Reputation Is Everything? 0 992

South Asian culture is taking “reputation is everything” too literally and as a result, desi (South Asian) children do not have as much freedom to become their own people. My childhood involved being conditioned to play a role in a narrative that had little to do with my own happiness but rather maintaining a facade for my whole family. The ruthless gossipping would be the root of most of my depression, anxiety, and insecurities. Young desi girls especially are faced with harsh criticism since they have to seem desirable enough to get married off, but putting such a huge emphasis on marriage for young girls breeds a toxic environment that only hinders them.

“My father always wanted a son, so when I was born all of his friends felt sorry for him because a girl can bring a lot of shame to her father,” revealed my best friend who is a Bengali Muslim. I was upset knowing that her father, who has three daughters, could have such a lack of appreciation for women. But the reality is that daughters DO get chastised for doing things. Due to his outdated mindset, my friend missed out on enjoying ordinary teenager things, like going to the movies or getting a real job. Desi parents will go as far as preventing their daughters from doing internships or getting jobs out of the fear that she will get caught up in something others can gossip about. This sets girls behind in the workforce because parents are preventing their daughters from gaining experience and financial independence. How are our women supposed to succeed when we actively inhibit their growth?

As a desi woman, your life is constantly put under a microscope to be examined with each because it is not only your own, it is a reflection of your family. The pressure is, uh, how do you say …ruining our lives? The perception others have of us plays an unnecessarily significant role in our own sense of self. With every decision I would make, I could hear the voices of my parents, aunt, uncles, and cousins weighing in on it in my own head. Teenagers are in a particularly vulnerable time where they begin to explore their identities and express their individuality, especially through clothing. Desi girls have a hard time trying to navigate through adolescence trying to balance their American and Desi sides; I was constantly stuck between doing things I liked and the fear of being labeled as a bad girl. For instance, a combination of paranoia, anxiety, and shame would wash over me if I wore a knee length dress to school without leggings. On one hand I didn’t want to get in trouble with family and on the other hand, I didn’t want to risk looking weird among my peers with leggings underneath a cute outfit. I started to feel guilty for doing things that made me feel prettier because it felt “slutty.” Wearing dresses became so nerve-wracking I gave up on them, however, I also became critical of girls who were allowed to wear what they liked out of envy.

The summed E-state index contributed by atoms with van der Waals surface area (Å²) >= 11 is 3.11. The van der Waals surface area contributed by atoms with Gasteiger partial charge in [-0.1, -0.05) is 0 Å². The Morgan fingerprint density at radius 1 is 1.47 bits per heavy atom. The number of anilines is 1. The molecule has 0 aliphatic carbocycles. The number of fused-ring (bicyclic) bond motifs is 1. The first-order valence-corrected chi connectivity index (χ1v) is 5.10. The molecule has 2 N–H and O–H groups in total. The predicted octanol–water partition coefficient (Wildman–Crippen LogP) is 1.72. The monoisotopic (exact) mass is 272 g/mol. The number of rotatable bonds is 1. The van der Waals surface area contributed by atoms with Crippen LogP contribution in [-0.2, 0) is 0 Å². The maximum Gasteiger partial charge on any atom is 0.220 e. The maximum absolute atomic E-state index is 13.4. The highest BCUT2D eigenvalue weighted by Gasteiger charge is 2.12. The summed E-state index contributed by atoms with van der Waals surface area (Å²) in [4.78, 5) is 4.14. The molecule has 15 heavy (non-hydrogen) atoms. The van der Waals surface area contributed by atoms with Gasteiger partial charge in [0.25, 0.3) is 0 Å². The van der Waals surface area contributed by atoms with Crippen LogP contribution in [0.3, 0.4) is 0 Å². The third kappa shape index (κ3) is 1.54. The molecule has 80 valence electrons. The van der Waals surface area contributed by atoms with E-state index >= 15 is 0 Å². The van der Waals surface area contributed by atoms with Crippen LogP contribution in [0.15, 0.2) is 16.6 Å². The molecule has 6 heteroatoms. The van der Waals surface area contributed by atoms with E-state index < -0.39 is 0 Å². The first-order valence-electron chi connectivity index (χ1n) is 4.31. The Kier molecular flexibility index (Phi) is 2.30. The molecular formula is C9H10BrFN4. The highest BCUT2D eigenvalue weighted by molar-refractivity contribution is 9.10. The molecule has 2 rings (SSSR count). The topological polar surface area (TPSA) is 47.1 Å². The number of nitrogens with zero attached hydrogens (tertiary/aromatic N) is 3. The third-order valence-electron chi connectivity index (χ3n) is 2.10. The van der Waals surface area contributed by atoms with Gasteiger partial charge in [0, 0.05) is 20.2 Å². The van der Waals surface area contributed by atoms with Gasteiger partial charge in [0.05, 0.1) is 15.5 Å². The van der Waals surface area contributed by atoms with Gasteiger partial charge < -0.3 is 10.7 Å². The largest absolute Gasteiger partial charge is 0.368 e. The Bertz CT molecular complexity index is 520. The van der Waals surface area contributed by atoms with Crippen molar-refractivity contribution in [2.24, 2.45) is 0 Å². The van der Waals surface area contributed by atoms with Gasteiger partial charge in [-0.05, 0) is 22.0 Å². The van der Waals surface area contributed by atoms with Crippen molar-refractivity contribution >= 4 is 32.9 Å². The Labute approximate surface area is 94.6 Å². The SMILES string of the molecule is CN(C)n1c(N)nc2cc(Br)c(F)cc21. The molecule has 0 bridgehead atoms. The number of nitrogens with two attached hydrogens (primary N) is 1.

There is this expectation that Desi girls must be perfectly subservient: remain soft-spoken, learn to cook, do chores, strive to be a dutiful wife, be invisible until needed, and be obedient. It is exhausting to keep up an image that isn’t your authentic self for the sake of keeping up appearances especially when you still feel inadequate. I rejected a lot of the social norms I deemed to be unfair like when the women who spend all day in the kitchen has to call the men to eat first, serves them their plates, and then everyone else’s before she eats.

“What did the guys do to deserve eating before me?” I would ask, so you know everyone had a lot to say about me because I was just having none of it. Part of remaining a “good girl” was to keep all of your opinions to yourself and accepting mistreatment.

Oh, and don’t be caught dead with a boy or else you’ll be branded as a slut…forever.

The South Asian community sends a confusing message to young girls: your whole life is dedicated to being trained to be a good wife for a husband you must be subservient to but you can never talk to a boy until you are married. I don’t know about you but I grew up on several Bollywood films that taught me that if you run away with a strange boy you just met by rejecting your family you will have a happily ever after. It was a trap! We all fell for it, don’t lie. But when we are caught interacting with a boy we get scorned way more than the guy. It is unfair and wrong how many different things a Desi girl has to do to maintain a good image than Desi boys. We focus on holding women to such high standards that we don’t focus on what we should be teaching our boys which should be not to gaslight, abuse, degrade or rape women. Unfortunately, these things do happen frequently, but to preserve their dignity and reputation victims must silently suffer otherwise they are “tainted,” therefore bringing dishonor to their family. Women shouldn’t have to keep silently suffer to protect anyone’s image, they should be protected from abuse. 

Putting an immense amount of pressure on Desi girls to maintain a certain reputation robs them of their childhood. We must eradicate the notion that marriage is the pinnacle of every woman’s life because forcing them to comply with antiquated, misogynist values by policing everything they do is destructive to their well being. Instead, we should be supportive of women who choose to stray from traditional values the way we ignore men for doing the same. 

Previous ArticleNext Article
Bisexual, bilingual, and biodegradable. I am a Bengali-American woman living in NYC. I study computer science and political science.

Leave a Reply

Your email address will not be published. Required fields are marked *

Pin It on Pinterest

Share This